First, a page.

The story of Toyota's "Gazoo Racing" (GR) brand

Toyota is rapidly growing its GR brand, but where did it start and why does it have such an unusual name?
Neil Briscoe
Neil Briscoe

Published on November 2, 2022

Only three minutes separated Gazoo Racing from what would have been a glorious finish. Just three minutes and one last lap of the Le Mans 24 Hours on a sunny Sunday in June 2016 and Toyota's in-house racing squad would have taken a memorable debut victory in the greatest race of them all.

With three minutes to go, though, it was all over. Kazuki Nakajima trickled the wounded No.5 Toyota Gazoo Racing TSO50 Hybrid across the finish line and parked at the side of the track, just beneath the famous Rolex clock that, sternly, still showed that critical three minutes to run.

Clearly, this was a staggeringly low point for Toyota's Gazoo Racing team and brand, but you could argue it was also the starting pistol that has driven the motorsports skunkworks to incredible new heights. Since that disaster, Toyota has reigned unbeaten at Le Mans, has dominated the World Rally Championship and has - in the shape of the GR Yaris - created one of the greatest road-going performance cars of all time.

Those little GR letters are going to become increasingly important to Toyota. Where did it all begin, though? For many decades, Toyota had a slightly reticent presence in motorsports. Its first racing effort was the Toyota Sports Corner, or Tosco, team in Australia that entered a prototype of the Toyopet Crown Deluxe in the gruelling Round Australia Rally in 1957.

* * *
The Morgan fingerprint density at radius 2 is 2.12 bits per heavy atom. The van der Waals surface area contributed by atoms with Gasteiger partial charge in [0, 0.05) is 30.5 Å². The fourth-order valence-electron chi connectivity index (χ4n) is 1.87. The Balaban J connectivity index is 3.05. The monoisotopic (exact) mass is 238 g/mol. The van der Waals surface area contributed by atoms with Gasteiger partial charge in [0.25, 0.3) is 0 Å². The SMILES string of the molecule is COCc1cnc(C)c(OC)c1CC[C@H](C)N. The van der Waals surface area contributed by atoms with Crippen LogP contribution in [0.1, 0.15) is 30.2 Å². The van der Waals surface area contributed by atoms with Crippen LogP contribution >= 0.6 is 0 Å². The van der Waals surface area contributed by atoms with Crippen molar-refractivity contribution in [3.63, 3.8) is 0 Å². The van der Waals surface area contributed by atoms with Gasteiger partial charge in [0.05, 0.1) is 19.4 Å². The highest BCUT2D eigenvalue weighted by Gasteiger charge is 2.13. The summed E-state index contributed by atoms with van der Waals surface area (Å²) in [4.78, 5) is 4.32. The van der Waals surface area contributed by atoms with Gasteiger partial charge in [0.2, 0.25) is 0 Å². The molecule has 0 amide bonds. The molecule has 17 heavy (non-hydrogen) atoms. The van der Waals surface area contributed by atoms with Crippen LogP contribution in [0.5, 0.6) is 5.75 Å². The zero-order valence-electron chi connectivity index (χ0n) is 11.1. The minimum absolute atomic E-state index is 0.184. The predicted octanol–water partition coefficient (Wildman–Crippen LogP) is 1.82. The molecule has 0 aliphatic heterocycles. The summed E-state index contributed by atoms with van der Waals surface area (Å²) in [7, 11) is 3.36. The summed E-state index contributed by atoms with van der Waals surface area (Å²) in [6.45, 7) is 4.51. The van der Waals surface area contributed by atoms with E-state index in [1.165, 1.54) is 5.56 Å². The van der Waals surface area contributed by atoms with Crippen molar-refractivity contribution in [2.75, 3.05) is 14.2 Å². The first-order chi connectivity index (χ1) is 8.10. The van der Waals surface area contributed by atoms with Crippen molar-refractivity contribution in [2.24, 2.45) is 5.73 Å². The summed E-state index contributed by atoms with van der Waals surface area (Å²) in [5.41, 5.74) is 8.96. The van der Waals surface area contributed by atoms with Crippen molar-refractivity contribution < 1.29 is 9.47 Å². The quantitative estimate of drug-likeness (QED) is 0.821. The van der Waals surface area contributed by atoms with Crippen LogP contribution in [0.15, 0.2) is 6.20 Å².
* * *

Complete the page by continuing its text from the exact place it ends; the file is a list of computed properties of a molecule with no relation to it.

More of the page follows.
A decade later, Toyota dipped a toe into Group 7 sports car racing - effectively the Can-Am championship - with the Toyota 7. This little-seen racer is, honestly, one of the best-looking racing cars of all time and, while it scored some victories in Japanese championships, it's a shame it and its engine (it eventually ran with a monster 5.0-litre turbocharged V8, cranking out a lunatic 800hp) aren't better known.

Toyota then began farming out motor racing entries to semi-independent teams, with some success. The likes of Dan Gurney's Eagle-Toyotas, and the TOMS Toyotas that competed in sports car racing and touring car events racked up many memorable victories. Then came the years of rallying success, run out of Toyota Team Europe in Cologne, with the likes of Juha Kankkunen and Carlos Sainz.

There was the first efforts at Le Mans, culminating in the incredible Toyota GT1 of 1999, which again - in a spooky foreshadowing of 2016 - had the race in its pocket until a late puncture denied it a win.